2008 Nauruan parliamentary election

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2008 Nauruan parliamentary election
Flag of Nauru.svg
  2007 April 26, 2008 2010 (April)  

All 18 seats of the Parliament of Nauru
 First partySecond party
  President Marcus Stephen of Nauru.jpg
Leader Marcus Stephen René Harris
Party Nonpartisan Nonpartisan
Leader's seat Anetan Constituency Aiwo Constituency
Last election3 seats15 seats
Seats won126
Seat change+9–9

President before election

Marcus Stephen


Marcus Stephen

Coat of arms of Nauru.svg
This article is part of a series on the
politics and government of

Parliamentary elections were held in Nauru on April 26, 2008, [1] following the dissolving of Parliament by President Marcus Stephen on April 18. The decision came after what Stephen referred to as "months of political deadlock". Of the parliament's eighteen members, nine supported the Stephen government and nine were in opposition. [2] [3]

Nauru Republic in Oceania

Nauru, officially the Republic of Nauru and formerly known as Pleasant Island, is an island country in Micronesia, a subregion of Oceania, in the Central Pacific. Its nearest neighbour is Banaba Island in Kiribati, 300 kilometres (190 mi) to the east. It further lies northwest of Tuvalu, north of the Solomon Islands, east-northeast of Papua New Guinea, southeast of the Federated States of Micronesia and south of the Marshall Islands. With only a 21-square-kilometre (8.1 sq mi) area, Nauru is the third-smallest state on the list of countries and dependencies by area behind Vatican City and Monaco, making it the smallest state in the South Pacific Ocean, the smallest island state, and the smallest republic. Its population is 11,347, making it the third smallest on the list of countries and dependencies by population, after the Vatican and Tuvalu.

Marcus Stephen Nauruan sportperson and politician

Marcus Stephen is a Nauruan politician and former sportsperson who previously was a member of the Cabinet of Nauru, and who served as President of Nauru from December 2007 to November 2011. The son of Nauruan parliamentarian Lawrence Stephen, Stephen was educated at St Bedes College and RMIT University in Victoria, Australia. Initially playing Australian rules football, he opted to pursue the sport of weightlifting, in which he represented Nauru at the Summer Olympics and Commonwealth Games between 1990 and 2002, winning seven Commonwealth gold medals.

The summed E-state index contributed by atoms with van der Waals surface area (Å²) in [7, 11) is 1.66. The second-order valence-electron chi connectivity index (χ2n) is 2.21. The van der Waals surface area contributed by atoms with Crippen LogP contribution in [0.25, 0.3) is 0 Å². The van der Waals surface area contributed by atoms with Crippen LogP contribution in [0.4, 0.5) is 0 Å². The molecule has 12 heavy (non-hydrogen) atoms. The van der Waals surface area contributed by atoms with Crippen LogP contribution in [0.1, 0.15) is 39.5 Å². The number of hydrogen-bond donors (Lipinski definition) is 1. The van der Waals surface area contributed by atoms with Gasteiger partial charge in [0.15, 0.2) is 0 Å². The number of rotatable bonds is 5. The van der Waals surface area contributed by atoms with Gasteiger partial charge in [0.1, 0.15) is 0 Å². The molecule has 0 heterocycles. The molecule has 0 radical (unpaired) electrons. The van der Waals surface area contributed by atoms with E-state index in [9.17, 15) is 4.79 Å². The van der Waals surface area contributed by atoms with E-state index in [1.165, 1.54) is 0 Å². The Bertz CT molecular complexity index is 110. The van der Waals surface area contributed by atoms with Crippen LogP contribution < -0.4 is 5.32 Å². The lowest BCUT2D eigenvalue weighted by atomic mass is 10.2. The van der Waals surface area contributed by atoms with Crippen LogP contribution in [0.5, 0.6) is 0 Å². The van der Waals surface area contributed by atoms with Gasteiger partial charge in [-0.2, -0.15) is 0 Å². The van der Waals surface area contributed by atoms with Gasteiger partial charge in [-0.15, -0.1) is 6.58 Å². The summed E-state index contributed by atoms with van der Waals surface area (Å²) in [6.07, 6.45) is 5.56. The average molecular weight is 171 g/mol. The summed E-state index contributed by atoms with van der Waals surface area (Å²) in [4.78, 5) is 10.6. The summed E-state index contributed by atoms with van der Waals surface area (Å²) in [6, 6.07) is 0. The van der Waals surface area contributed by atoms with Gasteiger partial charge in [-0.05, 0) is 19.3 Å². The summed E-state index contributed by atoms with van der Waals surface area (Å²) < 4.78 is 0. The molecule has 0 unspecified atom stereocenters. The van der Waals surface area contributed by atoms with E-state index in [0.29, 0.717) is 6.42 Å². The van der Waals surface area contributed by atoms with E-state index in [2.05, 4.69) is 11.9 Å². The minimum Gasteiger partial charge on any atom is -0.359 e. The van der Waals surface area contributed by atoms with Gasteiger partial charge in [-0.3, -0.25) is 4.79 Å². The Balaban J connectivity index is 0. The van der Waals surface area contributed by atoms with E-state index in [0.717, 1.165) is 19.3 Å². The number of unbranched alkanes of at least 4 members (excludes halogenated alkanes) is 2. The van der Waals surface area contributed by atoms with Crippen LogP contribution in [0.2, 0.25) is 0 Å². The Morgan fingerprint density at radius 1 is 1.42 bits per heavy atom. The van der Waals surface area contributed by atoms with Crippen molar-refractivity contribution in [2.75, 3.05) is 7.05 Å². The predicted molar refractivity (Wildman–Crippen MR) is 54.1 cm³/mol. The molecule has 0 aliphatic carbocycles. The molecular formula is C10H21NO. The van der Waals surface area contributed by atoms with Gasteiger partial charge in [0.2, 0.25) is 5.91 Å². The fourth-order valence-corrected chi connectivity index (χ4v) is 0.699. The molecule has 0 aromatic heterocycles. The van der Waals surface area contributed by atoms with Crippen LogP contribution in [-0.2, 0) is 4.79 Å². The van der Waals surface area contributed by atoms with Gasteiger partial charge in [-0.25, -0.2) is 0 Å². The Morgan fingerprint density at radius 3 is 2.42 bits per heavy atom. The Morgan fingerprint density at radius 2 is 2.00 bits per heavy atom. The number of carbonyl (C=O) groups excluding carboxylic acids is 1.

Events leading to election

The deadlock had been exacerbated by a crisis between the President and the Speaker of Parliament, Opposition member David Adeang. On March 22, Adeang had called a Parliamentary session, allegedly without informing government ministers, who therefore did not attend. Opposition MPs, Adeang included, constituted a majority of legislators present, and passed a ruling outlawing dual citizenship for Members of Parliament. The ruling, if applied, would have affected senior Cabinet ministers Dr. Kieren Keke and Frederick Pitcher. Had they been compelled to resign from Parliament, the Opposition would have controlled a majority of seats in Parliament. The law was overturned as unconstitutional by the Supreme Court, [4] and Adeang subsequently sought to suspend all pro-government MPs from Parliament, citing their allegedly "unruly behaviour". [5] A week later, Stephen dissolved Parliament.

David Adeang Speaker of the Parliament of Nauru

David Waiau Adeang is a Nauruan politician, a former Speaker of the Parliament of Nauru, and Nauru's Minister for Finance and Justice, in addition he is the Minister Assisting the President of Nauru. He is a founding member of the Naoero Amo, currently the only successful political party on the island.